Opening it up, Xara Xtreme has two very obvious good points: it's well laid out, and it's fast. As I noted before, I do most of the draft-phase of my illustration work on my laptop in a coffee shop (when you run your own business, you don't actually meet a lot of people unless you make it a point to go somewhere). Laptops make it possible to do a day's work without setting foot in the office, depending on the day. Unfortunately, a proper graphics laptop still will cost you your grandmother's dentures recapped with diamonds, so my mobile rig is a bit more modest. As such, I care about speed. Programs that are bloated, overcomplicated or poorly engineered don't last long on my hard drive unless there is no other tool available. Xara is well engineered and handles big documents without lagging, particularly compared to Adobe Illustrator or Inkscape. Of course, it is possible to overload it—eventually, one meets the end of one's RAM—but you have to work at it.
The other glorious thing about this little program is the design. Far too often with graphics programs, the interface gets in the way. Mountains of opaque floating menus that bury your work—something that runs directly counter to the purpose of working in a visual medium—is generally de rigueur for this application space. Less egregious, but still irritating, is the tendency to bury commonly used tools in menus, submenus and under the rock in the corner. Xara, being a mature application that has, for years, had to fight for its market position, has kept its interface lean and accessible. It quite simply doesn't even get in your way. Alpha gradients, color gradients, distortion tools, primitives, freehand drawing tools, 3-D extrusion and skewing tools, rotation, and just about every other sort of basic manipulation is comfortably situated on the left-hand toolbar. Context toolbars appear conveniently along the top of the drawing space, and they contain a few nifty tricks that, if not unique to Xara, certainly are unique in their thoroughness.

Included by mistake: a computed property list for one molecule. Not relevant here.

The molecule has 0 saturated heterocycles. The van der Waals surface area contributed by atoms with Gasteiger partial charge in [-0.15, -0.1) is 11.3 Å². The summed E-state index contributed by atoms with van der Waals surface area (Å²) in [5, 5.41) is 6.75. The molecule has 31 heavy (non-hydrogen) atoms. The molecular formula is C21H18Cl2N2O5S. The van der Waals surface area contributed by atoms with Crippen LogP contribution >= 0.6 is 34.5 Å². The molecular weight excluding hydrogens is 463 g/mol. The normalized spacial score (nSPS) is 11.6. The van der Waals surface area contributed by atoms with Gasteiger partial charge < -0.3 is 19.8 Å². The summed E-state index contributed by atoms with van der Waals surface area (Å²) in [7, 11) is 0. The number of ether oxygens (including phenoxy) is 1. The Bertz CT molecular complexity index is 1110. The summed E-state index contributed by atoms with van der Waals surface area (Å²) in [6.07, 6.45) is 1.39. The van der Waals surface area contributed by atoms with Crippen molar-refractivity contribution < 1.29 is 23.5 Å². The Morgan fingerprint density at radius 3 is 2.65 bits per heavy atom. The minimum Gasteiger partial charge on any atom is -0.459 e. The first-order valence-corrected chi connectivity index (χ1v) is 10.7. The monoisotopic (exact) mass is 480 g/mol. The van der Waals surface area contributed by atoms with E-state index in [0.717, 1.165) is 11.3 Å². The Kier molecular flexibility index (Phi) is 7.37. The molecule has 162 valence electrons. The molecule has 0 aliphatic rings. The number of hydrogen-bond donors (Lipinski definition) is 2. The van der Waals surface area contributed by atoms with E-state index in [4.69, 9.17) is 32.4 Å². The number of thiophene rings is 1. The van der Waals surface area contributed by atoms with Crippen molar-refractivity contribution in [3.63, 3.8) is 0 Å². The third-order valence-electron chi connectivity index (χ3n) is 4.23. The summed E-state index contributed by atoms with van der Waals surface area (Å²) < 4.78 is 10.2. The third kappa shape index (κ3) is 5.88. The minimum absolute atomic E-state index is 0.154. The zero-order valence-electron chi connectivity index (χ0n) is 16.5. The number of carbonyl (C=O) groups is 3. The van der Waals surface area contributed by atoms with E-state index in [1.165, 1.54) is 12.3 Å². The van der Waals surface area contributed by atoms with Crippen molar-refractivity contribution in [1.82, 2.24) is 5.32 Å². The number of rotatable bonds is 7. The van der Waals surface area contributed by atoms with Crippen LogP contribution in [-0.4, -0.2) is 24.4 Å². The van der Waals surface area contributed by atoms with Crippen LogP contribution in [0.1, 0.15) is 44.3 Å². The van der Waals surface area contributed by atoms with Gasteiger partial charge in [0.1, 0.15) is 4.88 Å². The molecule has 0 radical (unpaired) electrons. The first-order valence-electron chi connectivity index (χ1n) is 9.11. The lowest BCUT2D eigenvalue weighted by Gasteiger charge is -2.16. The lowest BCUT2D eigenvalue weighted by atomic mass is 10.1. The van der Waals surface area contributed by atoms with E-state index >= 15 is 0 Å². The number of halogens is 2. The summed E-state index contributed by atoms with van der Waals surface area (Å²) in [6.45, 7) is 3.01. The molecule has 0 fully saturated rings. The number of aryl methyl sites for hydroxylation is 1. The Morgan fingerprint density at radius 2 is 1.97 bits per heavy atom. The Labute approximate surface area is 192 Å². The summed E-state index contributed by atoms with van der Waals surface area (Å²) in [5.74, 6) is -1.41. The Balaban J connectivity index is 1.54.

For example, in Inkscape and Illustrator, when you add a primitive object, you have a certain amount of control over how it winds up looking. In any decent vector graphics app, once a shape is on the page, you can edit its size, height and width, and in some cases, you can increase or decrease the number of sides and perhaps change the number of points, if it's a star. If all those fail, you can grab the bezier handles and tweak the shape manually. In Xara, you get one better. You can do all those things, but you also can change the type of object it is on the fly—polygon to circle to star—just by selecting it and pressing the button corresponding to what shape you want.